The biggest challenge would be the interaction south of the station, onto the bridge center lanes, and off the motorway onto fanshwae street from the center lanes (unless we just let busses burn across 5 lanes to get to the left exit). And add the complexity of the movable center barrier. I think sliplanes at both ends of this section may be possible.

        6. Jack you say at 1.11 that busway stops are very quick. However are they not the Achilles heel of the busway in terms of capacity. If so we should finding ways to control busway stations use not encouraging more stops if the can be avoided

        7. Yes, I suppose letting people on and off public transit services does cause capacity constraints. It is however kind of important to let people on and off I would argue.
          The Onewa interchange will be very busy. But Fanshwae street will carry the same number of busses, and is more likely to be a bottleneck because it also has to be a normal street.
          I think the capacity constrains will be for the most part dictated by the most congested busway station (ie a bottleneck), onewa interchange could fairly easily be constructed to not be congested at all and have higher throughput than any other busway station. Hence not being an issue.
          I will check the width available and make sure there is enough for passing lanes and wide platforms, like akoranga. There are other busway stations more constrained on space without great upgrade paths that would be the constraining factor. There is quite a lot of space around the toll plaza, especially if some motorway shooing is allowed by NZTA. upto 65m of width, same as Akoranga which also has 4 platforms.

        8. Waiukuan, the busway was designed with an Onewa Station and it’s never worked perfectly without it.

          It was cut out by the Northcote point locals complaining about “bus people coming into their neighbourhood” and Transit NZ needing no excuse to cut the budget. You can still see some of the earthworks they did for when building the junction.

        9. Like everything an Onewa Busway station would have positives and negatives . Designed appropriately you would get the most positives and less negatives. Ideally we would like flow of 5,000 to 10,000 per hour at peak. This is 70 to 140 buses per hour with 71 people on each bus. required . This is 100 seconds for each bus to get through the station if you had 4 busbays. If you set up to terminate the bus routes at Onewa it would take a bus 70X3 =210 seconds to unload and 70x 4 – 280 seconds to load. Add 15 seconds to pull in and 15 seconds to pull out it would take 210 +280 +30 = 520seconds. This time is not available to you are going to require some express services.

        10. Jack, yes we’d be interested in seeing a post on the subject of an Onewa busway station.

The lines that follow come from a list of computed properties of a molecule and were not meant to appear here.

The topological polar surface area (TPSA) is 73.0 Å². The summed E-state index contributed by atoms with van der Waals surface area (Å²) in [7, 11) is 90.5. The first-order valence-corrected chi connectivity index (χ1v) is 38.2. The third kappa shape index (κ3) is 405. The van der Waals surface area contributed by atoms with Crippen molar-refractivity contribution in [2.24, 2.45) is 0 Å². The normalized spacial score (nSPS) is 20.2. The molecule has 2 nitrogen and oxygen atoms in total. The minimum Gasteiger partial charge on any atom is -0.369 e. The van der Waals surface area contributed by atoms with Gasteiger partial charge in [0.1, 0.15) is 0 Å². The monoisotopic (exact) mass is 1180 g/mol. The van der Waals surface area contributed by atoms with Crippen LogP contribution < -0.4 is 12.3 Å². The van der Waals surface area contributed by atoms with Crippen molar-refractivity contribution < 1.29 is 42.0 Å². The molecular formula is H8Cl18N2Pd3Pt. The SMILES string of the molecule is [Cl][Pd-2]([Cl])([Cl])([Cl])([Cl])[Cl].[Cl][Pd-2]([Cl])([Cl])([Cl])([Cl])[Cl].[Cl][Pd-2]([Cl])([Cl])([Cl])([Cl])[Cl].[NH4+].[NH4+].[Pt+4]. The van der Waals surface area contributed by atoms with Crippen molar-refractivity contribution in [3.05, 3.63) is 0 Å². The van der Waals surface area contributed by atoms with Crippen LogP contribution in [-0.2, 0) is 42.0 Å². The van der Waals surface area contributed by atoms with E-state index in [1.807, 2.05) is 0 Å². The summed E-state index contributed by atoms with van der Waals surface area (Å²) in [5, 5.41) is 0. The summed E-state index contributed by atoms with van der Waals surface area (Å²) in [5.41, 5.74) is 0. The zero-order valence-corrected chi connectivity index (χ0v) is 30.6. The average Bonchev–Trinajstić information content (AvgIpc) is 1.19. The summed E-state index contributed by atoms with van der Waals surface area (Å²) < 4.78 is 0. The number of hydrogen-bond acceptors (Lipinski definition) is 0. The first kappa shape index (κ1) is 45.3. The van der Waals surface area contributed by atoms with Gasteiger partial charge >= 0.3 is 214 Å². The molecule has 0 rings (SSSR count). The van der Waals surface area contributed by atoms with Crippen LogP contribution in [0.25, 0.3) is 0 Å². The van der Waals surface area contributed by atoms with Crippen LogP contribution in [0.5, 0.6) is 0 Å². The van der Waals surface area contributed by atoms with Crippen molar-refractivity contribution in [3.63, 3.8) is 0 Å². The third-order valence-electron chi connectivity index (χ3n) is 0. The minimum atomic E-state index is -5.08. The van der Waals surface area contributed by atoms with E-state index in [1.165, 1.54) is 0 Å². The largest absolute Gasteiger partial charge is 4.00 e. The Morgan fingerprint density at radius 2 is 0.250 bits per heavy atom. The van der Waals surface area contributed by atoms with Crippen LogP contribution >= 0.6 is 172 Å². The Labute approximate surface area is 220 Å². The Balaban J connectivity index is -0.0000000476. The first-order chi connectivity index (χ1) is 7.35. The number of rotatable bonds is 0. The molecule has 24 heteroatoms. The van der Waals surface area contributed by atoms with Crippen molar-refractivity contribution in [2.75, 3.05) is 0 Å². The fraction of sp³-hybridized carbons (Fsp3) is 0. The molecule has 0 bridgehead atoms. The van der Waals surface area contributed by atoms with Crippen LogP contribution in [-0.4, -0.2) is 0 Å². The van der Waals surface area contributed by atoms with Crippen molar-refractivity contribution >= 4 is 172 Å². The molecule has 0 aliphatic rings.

11. Agree with Heidi a proper full post on Onewa would be nice. Helpful if had some facts. are we expecting 500 or 5,000 passengers per hour and how many are changing buses? And how many buses per hour?

        12. @Waiukuan You absolutely would not want to terminate many, if any at Onewa I would think.
          Given that most users of the Onewa services currently are bound for the CBD, forcing an extra transfer would not make any sense
          and it would significantly increase the total requirement of NX busses right at the end of their run, why would you not just continue the Onewa busses.
          It does provide some network benefits for CBD bound passengers though, a better station to transfer at than Fanshwae. Eg an Onewa road bus user on a 97 bus transferring to an NX2 to go to uni instead of Britomart (I don’t know if that’s a great example, but plausible)
          The negative impacts for existing busway and Onewa road users would be minimal. An extra 30 seconds maybe. And I think offset by the improvement to the busway by its extension. Especially the improvement to northbound trips.
          The key benefit that the station itself provides, is mostly to trips / users that are not currently served by PT very well.

          I’ve been looking for documents detailing Transit NZ’s original busway proposal, before the Onewa interchange got axed. I’ll email WKNZTA soon.
          But If anyone has it on hand that would be very desirable.
          I’m going to also email George Woods, apparently he was one of the politicians originally driving it.
          And I’ve emailed the Northcote residents association, the current people cant seem to remember why exactly / all the reasons it was opposed. Largely parking they think.
          Concrete numbers and facts would be good, although I’m no transport engineer so take it with a grain of salt. I’ll be extrapolating info from other busway stations, and I would be able to provide little to no input in terms of cost.
          I take a few more weeks so don’t hold your breath haha.
          It would be great to have it on GA if / when the time comes, thanks Heidi.

      2. Akoranga bus station is walking distance from Takapuna but the route is hostile to active modes. A shared pedestrian/cycle/e-scooter path would probably be the biggest bang for buck upgrade.